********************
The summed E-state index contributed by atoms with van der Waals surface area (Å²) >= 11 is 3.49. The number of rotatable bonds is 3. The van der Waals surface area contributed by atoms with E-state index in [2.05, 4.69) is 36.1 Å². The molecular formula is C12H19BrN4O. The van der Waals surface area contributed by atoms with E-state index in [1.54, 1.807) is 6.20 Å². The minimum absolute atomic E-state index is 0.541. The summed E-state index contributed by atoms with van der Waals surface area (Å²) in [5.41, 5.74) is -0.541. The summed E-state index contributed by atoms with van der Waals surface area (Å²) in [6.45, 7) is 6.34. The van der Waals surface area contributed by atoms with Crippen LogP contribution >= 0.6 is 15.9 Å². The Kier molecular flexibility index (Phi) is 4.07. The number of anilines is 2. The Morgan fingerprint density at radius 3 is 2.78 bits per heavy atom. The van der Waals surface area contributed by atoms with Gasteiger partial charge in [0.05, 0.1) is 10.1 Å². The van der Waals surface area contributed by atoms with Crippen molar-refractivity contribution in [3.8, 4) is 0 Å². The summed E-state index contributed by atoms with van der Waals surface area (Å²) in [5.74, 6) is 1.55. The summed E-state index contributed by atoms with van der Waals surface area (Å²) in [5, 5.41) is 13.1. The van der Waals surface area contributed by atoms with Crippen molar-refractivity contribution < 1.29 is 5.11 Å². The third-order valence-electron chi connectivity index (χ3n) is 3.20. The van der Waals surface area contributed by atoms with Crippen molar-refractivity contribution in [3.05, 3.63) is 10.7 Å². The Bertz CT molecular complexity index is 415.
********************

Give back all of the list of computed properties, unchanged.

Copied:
The summed E-state index contributed by atoms with van der Waals surface area (Å²) >= 11 is 3.49. The number of rotatable bonds is 3. The van der Waals surface area contributed by atoms with E-state index in [2.05, 4.69) is 36.1 Å². The molecular formula is C12H19BrN4O. The van der Waals surface area contributed by atoms with E-state index in [1.54, 1.807) is 6.20 Å². The minimum absolute atomic E-state index is 0.541. The summed E-state index contributed by atoms with van der Waals surface area (Å²) in [5.41, 5.74) is -0.541. The summed E-state index contributed by atoms with van der Waals surface area (Å²) in [6.45, 7) is 6.34. The van der Waals surface area contributed by atoms with Crippen LogP contribution >= 0.6 is 15.9 Å². The Kier molecular flexibility index (Phi) is 4.07. The number of anilines is 2. The Morgan fingerprint density at radius 3 is 2.78 bits per heavy atom. The van der Waals surface area contributed by atoms with Gasteiger partial charge in [0.05, 0.1) is 10.1 Å². The van der Waals surface area contributed by atoms with Crippen molar-refractivity contribution in [3.8, 4) is 0 Å². The summed E-state index contributed by atoms with van der Waals surface area (Å²) in [5.74, 6) is 1.55. The summed E-state index contributed by atoms with van der Waals surface area (Å²) in [5, 5.41) is 13.1. The van der Waals surface area contributed by atoms with Crippen molar-refractivity contribution < 1.29 is 5.11 Å². The third-order valence-electron chi connectivity index (χ3n) is 3.20. The van der Waals surface area contributed by atoms with Crippen molar-refractivity contribution in [3.05, 3.63) is 10.7 Å². The Bertz CT molecular complexity index is 415.